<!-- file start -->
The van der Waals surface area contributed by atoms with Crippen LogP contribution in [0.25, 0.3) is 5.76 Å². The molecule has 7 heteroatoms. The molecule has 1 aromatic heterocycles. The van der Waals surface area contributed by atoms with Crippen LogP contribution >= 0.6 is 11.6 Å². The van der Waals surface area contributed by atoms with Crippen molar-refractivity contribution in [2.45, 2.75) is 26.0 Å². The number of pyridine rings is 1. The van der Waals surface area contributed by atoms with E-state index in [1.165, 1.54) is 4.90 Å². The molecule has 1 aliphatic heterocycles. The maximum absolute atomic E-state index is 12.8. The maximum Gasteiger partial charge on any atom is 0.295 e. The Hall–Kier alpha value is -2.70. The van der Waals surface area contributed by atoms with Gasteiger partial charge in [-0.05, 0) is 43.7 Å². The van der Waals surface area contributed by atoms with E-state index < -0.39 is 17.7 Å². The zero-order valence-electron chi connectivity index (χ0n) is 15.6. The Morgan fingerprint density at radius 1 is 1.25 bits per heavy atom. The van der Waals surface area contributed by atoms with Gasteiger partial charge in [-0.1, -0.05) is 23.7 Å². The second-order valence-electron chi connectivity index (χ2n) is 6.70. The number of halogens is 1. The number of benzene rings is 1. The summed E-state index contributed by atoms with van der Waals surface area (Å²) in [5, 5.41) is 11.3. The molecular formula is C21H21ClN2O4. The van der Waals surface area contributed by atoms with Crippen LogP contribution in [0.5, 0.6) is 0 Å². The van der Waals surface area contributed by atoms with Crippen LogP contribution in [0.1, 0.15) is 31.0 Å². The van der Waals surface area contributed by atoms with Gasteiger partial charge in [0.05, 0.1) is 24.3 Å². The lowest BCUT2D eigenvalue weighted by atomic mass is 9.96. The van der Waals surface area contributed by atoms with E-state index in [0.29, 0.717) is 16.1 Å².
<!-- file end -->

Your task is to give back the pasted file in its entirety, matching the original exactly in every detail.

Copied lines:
The van der Waals surface area contributed by atoms with Crippen LogP contribution in [0.25, 0.3) is 5.76 Å². The molecule has 7 heteroatoms. The molecule has 1 aromatic heterocycles. The van der Waals surface area contributed by atoms with Crippen LogP contribution >= 0.6 is 11.6 Å². The van der Waals surface area contributed by atoms with Crippen molar-refractivity contribution in [2.45, 2.75) is 26.0 Å². The number of pyridine rings is 1. The van der Waals surface area contributed by atoms with E-state index in [1.165, 1.54) is 4.90 Å². The molecule has 1 aliphatic heterocycles. The maximum absolute atomic E-state index is 12.8. The maximum Gasteiger partial charge on any atom is 0.295 e. The Hall–Kier alpha value is -2.70. The van der Waals surface area contributed by atoms with Gasteiger partial charge in [-0.05, 0) is 43.7 Å². The van der Waals surface area contributed by atoms with E-state index < -0.39 is 17.7 Å². The zero-order valence-electron chi connectivity index (χ0n) is 15.6. The Morgan fingerprint density at radius 1 is 1.25 bits per heavy atom. The van der Waals surface area contributed by atoms with Gasteiger partial charge in [-0.1, -0.05) is 23.7 Å². The second-order valence-electron chi connectivity index (χ2n) is 6.70. The number of halogens is 1. The number of benzene rings is 1. The summed E-state index contributed by atoms with van der Waals surface area (Å²) in [5, 5.41) is 11.3. The molecular formula is C21H21ClN2O4. The van der Waals surface area contributed by atoms with Crippen LogP contribution in [0.5, 0.6) is 0 Å². The van der Waals surface area contributed by atoms with Crippen LogP contribution in [0.1, 0.15) is 31.0 Å². The van der Waals surface area contributed by atoms with Gasteiger partial charge in [0.05, 0.1) is 24.3 Å². The lowest BCUT2D eigenvalue weighted by atomic mass is 9.96. The van der Waals surface area contributed by atoms with E-state index in [0.29, 0.717) is 16.1 Å².